The environmental minister of Nicaragua, Roberto Stadthagen Vogi, has pushed for the approval of the concession despite the court ruling, according to Jennifer Fenner of the Nicaragua-based CEPAD, a church organization working with the indigenous communities in the autonomous zone. The group says he argues that the council Autonomous Zone Council should "consider the need to stabilize development in the Nation, especially the Atlantic coast."

Neither Roberto Stadthagen Vogi nor the vice minister, Francisco Guerra Cardinal, could be reached for comment.

Solcarsa, also known as Sol de Caribe, have begun to build roads through the forest. Already one indigenous community, called Fenicia, has been forcibly relocated when the company put in a plywood plant, says Ambrose. Groups say the company will cut their way through many other communities as they log the forest.

Each Fenicia family was offered about $150 to relocate and if they refused -- and many did -- the local authorities and military members forced them to move, says Wiggins. Another indigenous community, Awas Tigni, have also testified that they were pressured to accept contracts with Solcarsa.

Sumu communities, already fleeing the mercury and cyanide mining contamination on the Rio Bambana, now find themselves in the area sold to Solcarsa, says Ambrose.

The concesssion includes the area of Wakamby, a large tract of ancient tropical hardwood forest rich in Mahoghany located between the mining town of Rosita and the Bosawas Reserve. Indigenous people living in the Bosawas region say that the reserve is also being illegally logged with the unofficial consent of the government, says Ambrose.

Having destroyed much of their own original forest cover to logging, multinational corporations from Indonesia, Malaysia, the Philippines, Burma, as well as South Korea, are swooping into Latin America -- where some trees still stand. These 'new' Asian logging multinationals, riding a wave of economic liberalization, have successfully hastened the privatization of the rainforests, says Fenner.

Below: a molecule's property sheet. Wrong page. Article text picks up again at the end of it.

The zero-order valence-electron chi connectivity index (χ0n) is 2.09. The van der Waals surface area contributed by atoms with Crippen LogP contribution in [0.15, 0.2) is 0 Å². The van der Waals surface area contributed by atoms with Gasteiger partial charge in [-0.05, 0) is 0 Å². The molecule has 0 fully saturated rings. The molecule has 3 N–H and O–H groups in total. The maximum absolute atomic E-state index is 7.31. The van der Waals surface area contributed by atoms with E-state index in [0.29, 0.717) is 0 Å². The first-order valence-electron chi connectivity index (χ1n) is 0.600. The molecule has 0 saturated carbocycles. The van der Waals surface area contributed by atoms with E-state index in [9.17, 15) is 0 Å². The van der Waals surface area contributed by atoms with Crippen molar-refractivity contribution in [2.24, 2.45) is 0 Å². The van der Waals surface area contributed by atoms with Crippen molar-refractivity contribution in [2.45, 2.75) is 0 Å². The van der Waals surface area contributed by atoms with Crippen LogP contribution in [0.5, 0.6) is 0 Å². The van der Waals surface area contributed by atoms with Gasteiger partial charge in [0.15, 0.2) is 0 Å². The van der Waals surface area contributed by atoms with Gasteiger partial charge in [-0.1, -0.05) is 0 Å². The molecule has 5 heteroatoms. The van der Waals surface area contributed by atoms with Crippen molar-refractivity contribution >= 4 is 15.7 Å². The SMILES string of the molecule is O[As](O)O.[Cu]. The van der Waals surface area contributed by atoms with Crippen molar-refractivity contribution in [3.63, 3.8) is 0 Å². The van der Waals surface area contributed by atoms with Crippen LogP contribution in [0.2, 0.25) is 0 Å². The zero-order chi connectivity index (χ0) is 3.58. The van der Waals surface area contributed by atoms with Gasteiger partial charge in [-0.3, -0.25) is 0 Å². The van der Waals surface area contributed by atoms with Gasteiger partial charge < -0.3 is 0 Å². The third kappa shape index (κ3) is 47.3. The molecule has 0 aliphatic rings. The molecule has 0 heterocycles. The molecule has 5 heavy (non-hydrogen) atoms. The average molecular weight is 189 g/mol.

Nicaragua, burdened with external debts six times the country's gross domestic product in the early 1990's, has been forced to open natural resource extraction to foreign companies under structural adjustment programs (SAPs) engineered by the IMF, World Bank, and Inter-American Development Bank.

SAPs "facilitate the short-term profit exploitation of valuable natural resources for the benefit of mulitnational investors," Fenner argues.

Groups here and throughout Latin America next week are to hold an international day of action against the concessions. In a statement, the groups have asked Nicaraguan President Alberto Aleman to immediately halt logging in the area.

"The purpose of the day of action is to let (Aleman) know that the international community knows that his government is acting in violation of its own Court," says Ambrose.

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Albion Monitor November 16, 1997 (